In AIR 1965 SC 1107 (Corporation of Calcutta v. Liberty Cinema), the question came up for examination again with reference to the provisions of Section 548 of the Calcutta Municipal Act, 1951. On an examination of the scheme in the statute and keeping in view the doctrine of quid pro quo in the case of a fee their Lordships held that the fee was in fact in the nature of a tax. The majority judgment after analysis concluded:
'The conclusion to which we then arrive n that the levy under Section 548 is not a fee as the Act does not provide for any services of special kind being rendered resulting in benefits to the person on whom it is imposed. The work of inspection done by the Corporation which is only to see that the terms of the licence are observed by the licencee is not a service to him. No question here arises of correlating the amount of the levy to the costs of any service. The levy is a tax.'
In AIR 1971 SC 344, (Delhi Cloth and General Mills Co. v. Chief Commr., Delhi), the dispute for determination was the imposition of fee for renewal of a licence under the Delhi Factories Rules with reference to the provisions of the Factories Act of 1948. Their Lordships referred to the case of AIR 1963 SC 966 (Sudhindra Tirtha Swamiar v. Commr. for Hindu Religious and Charitable Endowments, Mysore) where it had been said thus:--
'A levy in the nature of a fee does not cease to be of that character merely because there is an element of compulsion or coerciveness present in it, nor is it a postulate of a fee that it must have direct relation to the actual services rendered by the authority to individual who obtains the benefit of service. If with a view to provide a specific service, levy is imposed by law and expenses for maintaining the service are met out of the amounts collected there being a reasonable relation between the levy and the expenses incurred for rendering the service, the levy would be in the nature of a fee and not in the nature of a tax.' ..... In each casewhere the question arises whether the levy is in the nature of a fee the entire scheme of the statutory provisions, the duties and obligations imposed on the inspecting staff and the nature of work done by them will have to be examined for the purpose of determining the rendering of the services which would make the levy a fee. It is quite apparent that in the Liberty Cinema case it was found that no service of any kind was being or could be rendered and for that reason the levy was held to be a tax and not a fee. In our judgment the present case falls within the other class of cases to which reference has been made in which contributions for the purpose of maintaining an authority and the staff for supervising and controlling public institutions like Maths etc., were held to be fee and not tax.'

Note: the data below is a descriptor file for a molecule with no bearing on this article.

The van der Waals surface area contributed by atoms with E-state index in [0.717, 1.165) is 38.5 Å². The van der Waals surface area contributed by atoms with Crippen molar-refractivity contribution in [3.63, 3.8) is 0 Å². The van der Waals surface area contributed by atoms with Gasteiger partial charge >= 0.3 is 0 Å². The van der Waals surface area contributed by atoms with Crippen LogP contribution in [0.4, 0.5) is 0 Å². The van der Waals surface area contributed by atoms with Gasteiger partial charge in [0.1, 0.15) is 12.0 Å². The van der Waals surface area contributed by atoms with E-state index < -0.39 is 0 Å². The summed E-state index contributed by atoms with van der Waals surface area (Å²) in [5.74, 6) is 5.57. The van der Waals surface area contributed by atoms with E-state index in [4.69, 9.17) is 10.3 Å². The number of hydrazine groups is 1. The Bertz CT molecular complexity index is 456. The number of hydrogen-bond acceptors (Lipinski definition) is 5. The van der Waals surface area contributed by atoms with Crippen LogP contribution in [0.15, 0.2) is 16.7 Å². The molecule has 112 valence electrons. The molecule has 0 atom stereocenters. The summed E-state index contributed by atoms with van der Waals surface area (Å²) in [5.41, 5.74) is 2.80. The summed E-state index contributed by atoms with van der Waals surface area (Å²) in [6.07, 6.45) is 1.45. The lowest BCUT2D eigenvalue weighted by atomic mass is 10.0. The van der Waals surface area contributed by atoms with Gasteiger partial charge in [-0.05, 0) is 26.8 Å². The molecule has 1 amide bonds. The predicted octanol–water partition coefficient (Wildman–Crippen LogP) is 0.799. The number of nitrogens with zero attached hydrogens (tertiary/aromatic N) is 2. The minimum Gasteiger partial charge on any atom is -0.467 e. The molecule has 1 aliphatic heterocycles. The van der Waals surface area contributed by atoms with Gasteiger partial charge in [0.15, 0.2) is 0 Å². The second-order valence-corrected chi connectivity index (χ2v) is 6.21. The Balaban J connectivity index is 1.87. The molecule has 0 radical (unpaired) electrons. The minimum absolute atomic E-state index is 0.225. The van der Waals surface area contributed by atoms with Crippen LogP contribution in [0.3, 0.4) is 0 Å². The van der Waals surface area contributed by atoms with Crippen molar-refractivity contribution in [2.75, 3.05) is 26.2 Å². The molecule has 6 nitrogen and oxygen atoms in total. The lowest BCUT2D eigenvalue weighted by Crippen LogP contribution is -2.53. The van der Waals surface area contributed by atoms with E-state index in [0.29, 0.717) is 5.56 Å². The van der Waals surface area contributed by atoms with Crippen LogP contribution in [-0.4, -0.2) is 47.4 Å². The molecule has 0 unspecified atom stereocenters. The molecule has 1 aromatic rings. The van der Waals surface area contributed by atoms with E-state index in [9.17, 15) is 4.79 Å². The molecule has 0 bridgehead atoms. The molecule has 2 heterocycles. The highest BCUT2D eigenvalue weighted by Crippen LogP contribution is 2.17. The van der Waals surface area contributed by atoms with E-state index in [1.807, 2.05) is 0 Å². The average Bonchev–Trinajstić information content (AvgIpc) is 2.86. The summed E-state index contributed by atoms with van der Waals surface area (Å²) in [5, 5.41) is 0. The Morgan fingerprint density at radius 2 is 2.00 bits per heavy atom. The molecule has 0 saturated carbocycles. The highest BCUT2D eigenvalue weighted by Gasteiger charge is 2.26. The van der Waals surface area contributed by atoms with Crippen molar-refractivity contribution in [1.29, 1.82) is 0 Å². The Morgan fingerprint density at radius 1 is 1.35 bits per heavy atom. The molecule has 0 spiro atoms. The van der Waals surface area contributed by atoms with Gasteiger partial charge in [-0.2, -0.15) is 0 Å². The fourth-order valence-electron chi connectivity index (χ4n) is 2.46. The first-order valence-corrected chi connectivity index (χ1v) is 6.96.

In AIR 1971 SC 1182 (Indian Mica and Micanite Industries Ltd. v. State of Bihar), the same question again arose for consideration with reference to the provisions of Rule 111 of the rules framed under the Bihar and Orissa Excise Act, 1915. The relevant rule provided for levy of a fee for grant of a licence to possess denatured spirit. Their Lordships said,
'..... before any levy can be upheldas a fee, it must be shown that the levy has reasonable correlationship with the services rendered by the Government. In other words the levy must be proved to be a quid pro quo for the services rendered. But in these matters it will be impossible to have an exact correlationship. The corrclationship expected is one of a general character and not as of arithmetical exactitude.
Dealing with the matter further their Lordships again said.